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H&R Block's fiscal second-quarter loss narrowed, helped by cost-cutting efforts. Revenue climbed mostly because of a strong tax season in Australia.
The nation's largest tax preparation company typically turns in a loss in the August-to-October period because it takes in most of its revenue during the U.S. tax season. H&R Block's quarterly performance beat analysts' estimates and its stock hit the highest level in more than two years.
The company is optimistic and gearing up for its busy season.
"The U.S. tax season is right around the corner and we believe we're on pace to deliver significant earnings and margin expansion in fiscal 2013," President and CEO Bill Cobb said in a statement on Thursday.
For the three months ended Oct. 31, H&R Block Inc. lost $105.2 million, or 39 cents per share. A year earlier it lost $141.7 million, or 47 cents per share, for the quarter.
Its loss from continuing operations was 37 cents per share. Analysts surveyed by FactSet expected a bigger loss of 41 cents per share.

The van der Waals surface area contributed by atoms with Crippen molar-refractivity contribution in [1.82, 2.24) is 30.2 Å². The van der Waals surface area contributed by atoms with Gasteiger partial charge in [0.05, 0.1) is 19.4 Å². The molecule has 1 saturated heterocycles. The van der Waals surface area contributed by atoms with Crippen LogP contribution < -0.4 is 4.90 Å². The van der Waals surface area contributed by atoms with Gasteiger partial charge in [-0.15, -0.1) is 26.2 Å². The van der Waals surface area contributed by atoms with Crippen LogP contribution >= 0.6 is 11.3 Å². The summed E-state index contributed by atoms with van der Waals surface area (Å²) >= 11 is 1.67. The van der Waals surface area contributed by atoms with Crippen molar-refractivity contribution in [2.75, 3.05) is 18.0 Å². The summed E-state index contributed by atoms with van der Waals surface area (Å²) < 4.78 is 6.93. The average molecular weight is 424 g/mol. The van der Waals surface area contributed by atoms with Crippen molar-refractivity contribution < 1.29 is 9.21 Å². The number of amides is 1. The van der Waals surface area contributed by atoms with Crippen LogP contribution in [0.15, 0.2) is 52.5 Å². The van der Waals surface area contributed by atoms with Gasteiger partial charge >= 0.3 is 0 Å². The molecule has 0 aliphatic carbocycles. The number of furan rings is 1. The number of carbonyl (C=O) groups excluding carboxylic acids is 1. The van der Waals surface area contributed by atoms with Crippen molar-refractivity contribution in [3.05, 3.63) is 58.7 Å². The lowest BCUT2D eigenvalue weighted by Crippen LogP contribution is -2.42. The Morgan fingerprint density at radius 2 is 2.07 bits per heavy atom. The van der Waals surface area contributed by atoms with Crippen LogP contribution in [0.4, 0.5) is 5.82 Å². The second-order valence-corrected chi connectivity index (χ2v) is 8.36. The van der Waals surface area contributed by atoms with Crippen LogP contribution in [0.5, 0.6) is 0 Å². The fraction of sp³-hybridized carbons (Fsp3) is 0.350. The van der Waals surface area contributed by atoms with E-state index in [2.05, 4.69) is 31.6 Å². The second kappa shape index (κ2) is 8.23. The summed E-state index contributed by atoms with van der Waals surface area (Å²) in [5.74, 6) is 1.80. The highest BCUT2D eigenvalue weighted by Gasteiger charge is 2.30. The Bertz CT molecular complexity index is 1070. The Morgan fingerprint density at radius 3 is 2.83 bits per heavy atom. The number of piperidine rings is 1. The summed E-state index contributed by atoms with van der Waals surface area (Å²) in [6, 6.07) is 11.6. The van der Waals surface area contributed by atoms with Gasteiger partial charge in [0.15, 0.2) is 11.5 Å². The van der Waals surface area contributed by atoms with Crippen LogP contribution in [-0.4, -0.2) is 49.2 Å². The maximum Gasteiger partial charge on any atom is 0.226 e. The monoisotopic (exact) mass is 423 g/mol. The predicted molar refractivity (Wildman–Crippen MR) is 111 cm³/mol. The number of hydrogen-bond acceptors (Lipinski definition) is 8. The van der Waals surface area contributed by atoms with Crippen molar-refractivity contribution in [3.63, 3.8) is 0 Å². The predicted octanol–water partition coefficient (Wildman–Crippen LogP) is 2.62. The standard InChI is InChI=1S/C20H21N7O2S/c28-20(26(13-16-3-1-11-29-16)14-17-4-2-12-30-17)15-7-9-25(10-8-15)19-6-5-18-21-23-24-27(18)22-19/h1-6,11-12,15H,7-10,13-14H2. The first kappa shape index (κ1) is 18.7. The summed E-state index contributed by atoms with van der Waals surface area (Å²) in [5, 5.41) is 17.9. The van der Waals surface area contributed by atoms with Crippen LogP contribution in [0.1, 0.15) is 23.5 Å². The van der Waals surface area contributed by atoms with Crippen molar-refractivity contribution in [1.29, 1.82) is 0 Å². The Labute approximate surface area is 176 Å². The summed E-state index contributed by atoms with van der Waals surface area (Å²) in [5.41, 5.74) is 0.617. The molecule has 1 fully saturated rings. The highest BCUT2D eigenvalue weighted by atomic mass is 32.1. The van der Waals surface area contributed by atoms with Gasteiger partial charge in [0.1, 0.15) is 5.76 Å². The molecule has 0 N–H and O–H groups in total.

Selling, general and administrative expenses declined and the quarter was free of any impairment charges. The prior-year period included a $4.3 million impairment charge.
Revenue rose 6 percent to $137.3 million from $129.2 million. This topped Wall Street's forecast of $129.6 million.
Shares of H&R Block gained 89 cents, or 5.1 percent, to close at $18.26. Earlier in the session the stock reached $18.40, its highest point since May 2010.
Tax services revenue increased 7 percent primarily due to the strong Australian tax season. Corporate revenue fell because of lower interest income from H&R Block Bank's shrinking mortgage loan portfolio.
H&R Block disclosed in October that it hired Goldman Sachs to help it explore options for its banking arm, H&R Block Bank. Those options, Block said, could result in the company no longer being regulated as a savings and loan holding company by the Federal Reserve.
The Federal Reserve announced some proposed rules in June that would impose higher capital requirements on savings and loan holding companies. H&R Block contends that if the proposed rules are enacted it would have to hold on to significant additional capital.
H&R Block, based in Kansas City, Mo., prepared 25.6 million tax returns worldwide in fiscal 2012.